[0059] There are many different types and sizes of motors available, either with brushes or brushless. An appropriate brushless motor 24 would be intended for direct drive of the propeller 26 to approximately 20,000 revolutions per minute. The batteries 61 directly affect the duration of power as well as the thrust of the motor 24. Higher powered batteries at 4.8, 6.0, 7.2 and 9.6 volts are readily available.

[0060] Between the motor 24 and propeller 26 is a threaded motor compartment cap 25 that puts a watertight seal around the motor 24, keeping water from going in the small opening in the housing 22 for the propeller shaft. The threaded motor compartment cap 25 also helps to dissipate heat into the surrounding water. Between the receiver 58 and speed control 62 on the one hand, and the motor 24 and batteries 61 on the other hands, are forward and aft bulkheads 28 and 29, respectively, merely keeping the compartments housing these components separate from one another.

[0061] The forward nose of the integral housing 22 is a threaded cap 23 having a watertight seal to the remainder of the housing 22. Surrounding the propeller 26 is a protective cowling 27 to safeguard against inadvertent contact by the surfer with the propeller 26. The cowling 27 is a cage-like structure keeping the surfer's hands away from the propeller 26 while allowing free flow of water through.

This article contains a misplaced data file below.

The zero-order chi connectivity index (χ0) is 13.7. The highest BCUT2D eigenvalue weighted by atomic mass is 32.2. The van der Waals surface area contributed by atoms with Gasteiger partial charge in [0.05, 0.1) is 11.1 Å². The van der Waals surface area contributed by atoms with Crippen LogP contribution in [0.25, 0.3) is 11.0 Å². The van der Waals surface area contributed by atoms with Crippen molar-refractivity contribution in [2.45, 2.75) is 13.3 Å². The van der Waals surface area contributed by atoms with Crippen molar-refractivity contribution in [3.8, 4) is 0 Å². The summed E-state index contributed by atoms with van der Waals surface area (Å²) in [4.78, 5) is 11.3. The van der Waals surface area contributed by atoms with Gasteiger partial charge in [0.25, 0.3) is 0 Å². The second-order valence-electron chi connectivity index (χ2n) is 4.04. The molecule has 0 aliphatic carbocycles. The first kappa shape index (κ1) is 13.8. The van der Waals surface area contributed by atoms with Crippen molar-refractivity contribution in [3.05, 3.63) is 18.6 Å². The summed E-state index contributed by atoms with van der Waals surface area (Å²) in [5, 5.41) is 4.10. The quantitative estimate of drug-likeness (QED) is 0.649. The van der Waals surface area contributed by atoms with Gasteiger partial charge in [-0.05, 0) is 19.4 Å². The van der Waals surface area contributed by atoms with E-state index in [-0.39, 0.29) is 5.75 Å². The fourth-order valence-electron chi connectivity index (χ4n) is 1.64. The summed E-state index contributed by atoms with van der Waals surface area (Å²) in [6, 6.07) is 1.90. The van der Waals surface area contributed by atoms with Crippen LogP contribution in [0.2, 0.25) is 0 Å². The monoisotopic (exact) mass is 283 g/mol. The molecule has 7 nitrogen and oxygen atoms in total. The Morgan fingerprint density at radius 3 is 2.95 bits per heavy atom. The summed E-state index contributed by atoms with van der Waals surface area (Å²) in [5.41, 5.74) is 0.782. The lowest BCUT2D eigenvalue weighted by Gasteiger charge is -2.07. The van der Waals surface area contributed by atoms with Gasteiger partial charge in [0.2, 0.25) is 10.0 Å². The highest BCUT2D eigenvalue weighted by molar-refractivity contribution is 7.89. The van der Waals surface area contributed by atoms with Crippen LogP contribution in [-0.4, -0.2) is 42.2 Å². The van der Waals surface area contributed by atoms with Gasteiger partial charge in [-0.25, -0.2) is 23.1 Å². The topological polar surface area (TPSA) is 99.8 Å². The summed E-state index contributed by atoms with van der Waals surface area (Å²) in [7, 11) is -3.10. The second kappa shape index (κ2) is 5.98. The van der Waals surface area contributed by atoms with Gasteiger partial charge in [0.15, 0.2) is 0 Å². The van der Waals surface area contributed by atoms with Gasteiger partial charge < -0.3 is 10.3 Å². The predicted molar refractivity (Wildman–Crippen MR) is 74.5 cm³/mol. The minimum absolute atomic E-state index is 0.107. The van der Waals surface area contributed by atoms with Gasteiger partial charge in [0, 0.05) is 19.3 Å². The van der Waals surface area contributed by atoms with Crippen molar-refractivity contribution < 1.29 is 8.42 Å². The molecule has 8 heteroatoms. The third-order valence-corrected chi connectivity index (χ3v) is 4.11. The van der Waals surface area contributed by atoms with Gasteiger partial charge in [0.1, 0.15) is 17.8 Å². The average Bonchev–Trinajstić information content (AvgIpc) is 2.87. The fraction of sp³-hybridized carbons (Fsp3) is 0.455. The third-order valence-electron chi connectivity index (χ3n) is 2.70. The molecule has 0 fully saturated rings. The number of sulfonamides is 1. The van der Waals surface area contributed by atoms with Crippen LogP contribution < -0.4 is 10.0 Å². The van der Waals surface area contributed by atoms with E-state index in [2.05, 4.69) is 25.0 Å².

[0062] FIG. 6 shows a possible embodiment for the wireless remote control 50, a hand wrap 70 with a speed control wheel 72 and a battery compartment 74 and watertight battery cap 76. Rotating the wheel 72 to the right causes the speed of the motor 24 to increase, whereas rotating it in the opposite direction causes it to slow down or stop.

[0063] Having described the structure of the preferred embodiment of the kit 10 and motorized surfboard 40, it is now possible to describe their operation and use. The attachable rudder or fin 20 having the integral housing 22 containing the electric motor 24 is procured, along with the eight pack of 1.5 volt Ni—Cd rechargeable batteries 61.

[0064] Additionally, the other major part of the kit 10 or motorized surfboard 40 is procured, the wireless remote control 50 consisting of the partial glove 70 and speed control wheel 72 along with a watch-type battery 53. The batteries 61, 53 are loaded into the rudder or fin 20 housing 24 and wireless remote control 50 battery compartment 74, and the caps 23, 76 replaced to make the housing 22 and battery compartment 74 watertight.

[0065] Next the rudder or fin 20 housing 22 may be attached to a conventional surfboard 30, by sliding it into the slot 31 found in most conventional surfboards 30 and tightening the attachment means. The now-motorized surfboard 40 may be placed in the water near shore, and the surfer may climb aboard to paddle out to larger waves.